ABOUT: SeaStar Medical is a medical technology company that is redefining how extracorporeal therapies may reduce the consequences of excessive inflammation on vital organs. SeaStar Medical’s novel technologies rely on science and innovation to provide life-saving solutions to critically ill patients. The Company is developing and commercializing cell-directed extracorporeal therapies that target the effector cells that drive systemic inflammation, causing direct tissue damage and secreting a range of pro-inflammatory cytokines that initiate and propagate imbalanced immune responses. For more information visit https://seastarmedical.com/ or visit us on LinkedInor Twitter.
WSA: Good day from Wall Street, this is Juan Costello, Senior Analyst with the Wall Street Analyzer. Joining us today is Eric Schlorff, CEO at SeaStar Medical Holding Corporation. The company trades on NASDAQ, ticker symbol is ICU. Thanks for joining us today there Eric.
Eric Schlorff: Well, thanks for having me Juan.
WSA: Certainly. So please start off with an introduction an overview of the company for some of our listeners that may have not caught our previous call in November.
Eric Schlorff: Yeah. So thank you Juan for having SeaStar Medical back to highlight our significant progress. I’m excited to share updates on our business with our proprietary patented groundbreaking extracorporeal therapy platform that addresses hyperinflammation. As you may know hyperinflammation is the overproduction or overactivity of inflammatory cells that can lead to the damage of vital organs. Inflammation is the essential part of the body’s healing process. It occurs when inflammatory cells respond to injuries like trauma, surgery, bacteria or viruses. Sometimes the body overproduces inflammatory effector cells and other molecules that can be toxic and damaging to vital organs. This is known as the cytokine storm. Left untreated it may result in multi-organ failure and even death. Current treatment options have shown limited effectiveness in managing a cytokine storm.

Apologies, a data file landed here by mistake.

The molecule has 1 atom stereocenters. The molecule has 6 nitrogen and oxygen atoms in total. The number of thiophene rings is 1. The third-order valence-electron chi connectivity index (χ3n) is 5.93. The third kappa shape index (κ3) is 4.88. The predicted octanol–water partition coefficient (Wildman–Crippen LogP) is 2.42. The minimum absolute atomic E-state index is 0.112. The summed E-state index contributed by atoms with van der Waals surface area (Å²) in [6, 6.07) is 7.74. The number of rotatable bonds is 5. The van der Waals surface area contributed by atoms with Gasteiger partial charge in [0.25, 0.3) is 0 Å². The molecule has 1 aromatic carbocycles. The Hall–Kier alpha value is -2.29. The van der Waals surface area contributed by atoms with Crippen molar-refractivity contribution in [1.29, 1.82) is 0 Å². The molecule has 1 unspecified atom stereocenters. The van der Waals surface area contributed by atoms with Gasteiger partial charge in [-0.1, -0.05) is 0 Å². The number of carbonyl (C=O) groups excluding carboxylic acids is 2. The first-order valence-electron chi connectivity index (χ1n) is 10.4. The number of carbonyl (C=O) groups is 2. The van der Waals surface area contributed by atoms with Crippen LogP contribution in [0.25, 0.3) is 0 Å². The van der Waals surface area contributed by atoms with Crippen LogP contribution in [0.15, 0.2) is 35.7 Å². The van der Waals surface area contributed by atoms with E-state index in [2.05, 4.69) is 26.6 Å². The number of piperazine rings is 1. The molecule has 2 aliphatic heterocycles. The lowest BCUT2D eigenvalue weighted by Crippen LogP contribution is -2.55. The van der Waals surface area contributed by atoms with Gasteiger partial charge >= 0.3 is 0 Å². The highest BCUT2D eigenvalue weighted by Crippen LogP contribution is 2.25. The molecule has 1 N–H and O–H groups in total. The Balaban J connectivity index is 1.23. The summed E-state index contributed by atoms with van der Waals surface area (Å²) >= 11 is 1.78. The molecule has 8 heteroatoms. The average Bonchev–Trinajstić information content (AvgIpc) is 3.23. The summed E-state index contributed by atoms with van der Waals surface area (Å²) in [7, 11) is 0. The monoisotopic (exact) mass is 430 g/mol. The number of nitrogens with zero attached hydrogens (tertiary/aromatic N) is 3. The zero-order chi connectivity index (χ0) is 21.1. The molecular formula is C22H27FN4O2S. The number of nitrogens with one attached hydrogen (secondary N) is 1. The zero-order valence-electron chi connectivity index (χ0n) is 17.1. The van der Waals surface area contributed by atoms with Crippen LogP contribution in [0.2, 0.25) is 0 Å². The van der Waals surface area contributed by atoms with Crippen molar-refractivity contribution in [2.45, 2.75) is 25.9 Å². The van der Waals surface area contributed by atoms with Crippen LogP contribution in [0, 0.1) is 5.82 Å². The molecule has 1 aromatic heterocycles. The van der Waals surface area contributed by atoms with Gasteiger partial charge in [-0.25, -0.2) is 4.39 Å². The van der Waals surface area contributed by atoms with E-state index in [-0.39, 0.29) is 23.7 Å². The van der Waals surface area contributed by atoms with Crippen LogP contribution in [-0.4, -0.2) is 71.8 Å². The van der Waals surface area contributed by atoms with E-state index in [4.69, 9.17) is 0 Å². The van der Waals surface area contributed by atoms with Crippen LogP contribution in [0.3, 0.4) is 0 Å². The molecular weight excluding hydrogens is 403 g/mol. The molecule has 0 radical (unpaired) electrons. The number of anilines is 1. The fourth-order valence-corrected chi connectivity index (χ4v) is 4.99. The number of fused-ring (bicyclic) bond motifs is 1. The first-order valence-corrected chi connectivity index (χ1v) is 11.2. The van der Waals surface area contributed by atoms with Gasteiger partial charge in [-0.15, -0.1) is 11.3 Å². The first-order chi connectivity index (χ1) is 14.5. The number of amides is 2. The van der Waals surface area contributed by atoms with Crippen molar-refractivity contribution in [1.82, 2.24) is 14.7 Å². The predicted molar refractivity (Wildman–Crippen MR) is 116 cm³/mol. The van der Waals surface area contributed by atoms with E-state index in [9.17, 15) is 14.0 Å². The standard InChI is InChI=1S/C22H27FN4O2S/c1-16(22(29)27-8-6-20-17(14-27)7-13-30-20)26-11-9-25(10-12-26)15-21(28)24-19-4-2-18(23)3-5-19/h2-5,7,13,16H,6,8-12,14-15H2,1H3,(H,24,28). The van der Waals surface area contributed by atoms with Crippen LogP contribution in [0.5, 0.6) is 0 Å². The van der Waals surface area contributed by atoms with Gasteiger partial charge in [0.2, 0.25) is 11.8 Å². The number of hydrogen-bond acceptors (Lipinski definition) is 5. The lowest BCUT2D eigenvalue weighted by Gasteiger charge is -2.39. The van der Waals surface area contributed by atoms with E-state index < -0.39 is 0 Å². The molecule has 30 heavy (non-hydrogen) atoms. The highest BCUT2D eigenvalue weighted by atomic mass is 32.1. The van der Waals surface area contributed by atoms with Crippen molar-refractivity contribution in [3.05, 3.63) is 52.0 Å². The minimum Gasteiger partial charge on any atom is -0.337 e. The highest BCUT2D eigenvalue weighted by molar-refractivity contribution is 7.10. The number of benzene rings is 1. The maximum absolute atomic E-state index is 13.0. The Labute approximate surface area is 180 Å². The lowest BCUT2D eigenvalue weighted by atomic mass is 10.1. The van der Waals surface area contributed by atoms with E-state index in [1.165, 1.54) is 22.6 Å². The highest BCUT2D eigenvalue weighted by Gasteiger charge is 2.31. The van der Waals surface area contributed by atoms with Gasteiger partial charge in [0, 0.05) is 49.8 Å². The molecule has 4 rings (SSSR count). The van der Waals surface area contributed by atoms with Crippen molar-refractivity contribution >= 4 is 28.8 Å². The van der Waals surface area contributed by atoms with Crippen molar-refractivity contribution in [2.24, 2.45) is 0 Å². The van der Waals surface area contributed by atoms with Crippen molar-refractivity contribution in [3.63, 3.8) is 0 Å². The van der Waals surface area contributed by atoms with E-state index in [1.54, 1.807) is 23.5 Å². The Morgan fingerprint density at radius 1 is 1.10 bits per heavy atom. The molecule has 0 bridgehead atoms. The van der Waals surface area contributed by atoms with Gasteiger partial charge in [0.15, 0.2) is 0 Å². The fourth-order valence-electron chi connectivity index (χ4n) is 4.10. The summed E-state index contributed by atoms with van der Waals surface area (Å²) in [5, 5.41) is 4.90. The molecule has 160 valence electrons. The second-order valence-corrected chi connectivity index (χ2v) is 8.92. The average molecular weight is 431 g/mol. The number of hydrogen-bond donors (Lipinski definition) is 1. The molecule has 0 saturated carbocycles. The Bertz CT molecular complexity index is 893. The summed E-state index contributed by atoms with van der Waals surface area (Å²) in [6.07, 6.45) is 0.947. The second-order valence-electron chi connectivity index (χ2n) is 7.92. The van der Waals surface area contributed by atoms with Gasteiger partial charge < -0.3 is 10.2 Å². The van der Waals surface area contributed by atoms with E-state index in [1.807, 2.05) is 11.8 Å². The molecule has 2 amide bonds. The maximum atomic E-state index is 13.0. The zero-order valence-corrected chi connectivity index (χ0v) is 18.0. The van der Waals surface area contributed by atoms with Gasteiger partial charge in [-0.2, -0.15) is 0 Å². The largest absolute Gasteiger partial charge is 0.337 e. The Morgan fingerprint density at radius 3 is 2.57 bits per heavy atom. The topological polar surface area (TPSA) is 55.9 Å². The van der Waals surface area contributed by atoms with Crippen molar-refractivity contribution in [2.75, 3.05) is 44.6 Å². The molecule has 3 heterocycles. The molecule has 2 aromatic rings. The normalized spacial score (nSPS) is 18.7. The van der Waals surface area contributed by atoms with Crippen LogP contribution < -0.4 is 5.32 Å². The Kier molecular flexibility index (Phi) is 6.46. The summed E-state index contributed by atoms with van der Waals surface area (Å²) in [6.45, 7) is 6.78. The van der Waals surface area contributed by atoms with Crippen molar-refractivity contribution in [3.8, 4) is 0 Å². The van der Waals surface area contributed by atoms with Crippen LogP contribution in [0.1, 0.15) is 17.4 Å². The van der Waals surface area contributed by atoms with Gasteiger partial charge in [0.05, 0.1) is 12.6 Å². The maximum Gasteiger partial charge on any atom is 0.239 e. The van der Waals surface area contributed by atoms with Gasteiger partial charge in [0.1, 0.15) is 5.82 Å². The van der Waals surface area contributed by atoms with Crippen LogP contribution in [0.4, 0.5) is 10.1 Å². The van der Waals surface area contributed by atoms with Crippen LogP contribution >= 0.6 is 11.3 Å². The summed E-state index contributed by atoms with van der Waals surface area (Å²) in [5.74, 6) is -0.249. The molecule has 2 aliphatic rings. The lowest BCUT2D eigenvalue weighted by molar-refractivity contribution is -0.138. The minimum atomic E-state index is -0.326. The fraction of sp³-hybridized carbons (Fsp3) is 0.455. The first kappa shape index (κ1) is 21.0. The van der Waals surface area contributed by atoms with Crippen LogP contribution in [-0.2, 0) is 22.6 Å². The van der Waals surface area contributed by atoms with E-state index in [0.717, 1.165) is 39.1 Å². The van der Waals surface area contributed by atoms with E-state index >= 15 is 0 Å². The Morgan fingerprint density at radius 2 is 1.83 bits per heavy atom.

Many tools available to physicians simply treat symptoms with the goal of stabilizing the patient instead of a dysregulating the inflammatory effector cells that cause the cytokine storm from causing damage. There is a clear, urgent, clinical unmet need to address hyperinflammation at the source. Our first in class directed extracorporeal therapy is called the Selective Cytopheretic Device or SCD and is designed to mimic nature by creating a unique microenvironment attracting these highly activated effector cells and neutralizing them. These deactivated or neutralized cells are then returned back into the body through the blood and the body is signaled to focus on repair. Our device is integrated into the existing hemodialysis equipment that is widely installed and available in the ICUs across the United States.
WSA: Great. So yeah, please bring us up to speed on your most recent news including the FDA’s notification of an approval letter for use of the as you mentioned the Selective Cytopheretic Device in critically ill children with acute kidney disease?
Eric Schlorff: We are so excited as the FDA has provided us the clear path forward in gaining market approval for the SCD in critically ill children with acute kidney injury and sepsis who are being treated with continuous kidney replacement therapy, which is today’s standard of care. We have shown stunning clinical results using the SCD in both very sick children and adults with acute kidney injury who have very few treatment options. Pooled analysis from two non-controlled studies one of which was funded by the FDA’s Office of Orphan Products Development showed that pediatric patients weighing 10 kilograms or more or about 22 pounds with acute kidney injury requiring continuous kidney replacement therapy and treated with the SCD reported no device related serious adverse events and showed a 77% reduction in mortality rate and no dialysis dependency at day 60. This compares to historical controls in which one of every four or five patients required long-term dialysis.